What drew you to WashU?
I tend to thrive in small communities and was drawn to the close-knit and intimate approach of the studio art program. I could tell professors and peers have a deep understanding of each student’s work and are rooting for their growth and success.
What interests you most about your studies in art?
I have a rigorously process-oriented approach to making—which is probably why I am so invested in printmaking. I am very intrigued by experimentation and creating my own and unconventional methodology.
Tell us about your work—what are you making right now? What types of projects or topics most interest you?
I have been working pretty photographically for a while. I’m really enjoying experimenting with in camera manipulation and different color processes. Recently I have been really interested in early moving image techniques and juxtaposing that with contemporary media ideals.
What’s been the most memorable course or project you’ve completed in the Sam Fox School?
My favorite course I have taken so far is the Feedback Loop Printmaking Art Practice class with Lisa Bulawsky. That class completely opened my eyes to a new way of creating and encouraged me to work more intuitively.
What have you learned as an art student that you’d be most lost without?
Being an artist is a really powerful thing. The Sam Fox School has encouraged me to work from my experience, to be unafraid, to be vulnerable, and to be bold. I have learned to use art as my voice and platform. It’s really easy to feel insignificant and overwhelmed by the world, but art keeps me grounded, it gives me purpose.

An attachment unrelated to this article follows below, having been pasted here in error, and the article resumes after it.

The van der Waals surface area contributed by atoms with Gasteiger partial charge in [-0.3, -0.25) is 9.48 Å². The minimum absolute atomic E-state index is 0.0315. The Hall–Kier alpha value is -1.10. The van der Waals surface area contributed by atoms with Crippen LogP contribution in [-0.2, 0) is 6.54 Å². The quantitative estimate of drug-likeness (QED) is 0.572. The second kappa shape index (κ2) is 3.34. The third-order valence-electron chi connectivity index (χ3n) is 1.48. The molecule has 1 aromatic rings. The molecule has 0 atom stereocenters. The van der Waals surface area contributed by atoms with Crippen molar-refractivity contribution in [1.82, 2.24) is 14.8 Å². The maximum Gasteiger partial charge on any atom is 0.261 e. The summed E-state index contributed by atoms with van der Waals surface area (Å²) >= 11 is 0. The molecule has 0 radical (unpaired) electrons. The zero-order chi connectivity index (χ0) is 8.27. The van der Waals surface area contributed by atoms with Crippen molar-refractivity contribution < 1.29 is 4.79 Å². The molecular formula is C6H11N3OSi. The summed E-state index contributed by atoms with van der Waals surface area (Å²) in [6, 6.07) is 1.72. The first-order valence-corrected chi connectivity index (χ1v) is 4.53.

Tell us about your experiences working with Island Press. What projects have you worked on?
I love working for Island Press! It has definitely been the highlight of my year. So far, I have been able to work on the projects of Michael Joo, Barber, Erika Blumenfeld, and Stephanie Syjuco.
How have your experiences with Island Press influenced your work?
I have become a much better printmaker and now have a stronger attention to detail. Island Press works mostly with non-printmakers, so there is a pretty open and sometimes non-traditional approach to the projects. We are constantly experimenting, and I get to learn a lot of niche or invented techniques.
What is your favorite thing about St. Louis?
There is so much character, and each neighborhood has something different to offer. I often find myself discovering new and slightly bizarre establishments.
What do you like to do away from studio?
I love fashion. Whenever I’m not in studio I am likely on eBay or looking for a new antique mall to go to, sometimes even in the middle of making my own clothing and accessories.
Tell us something we should know about you that we forgot to ask!
I love cheese and make a sick cheese plate. Some would call it a gift.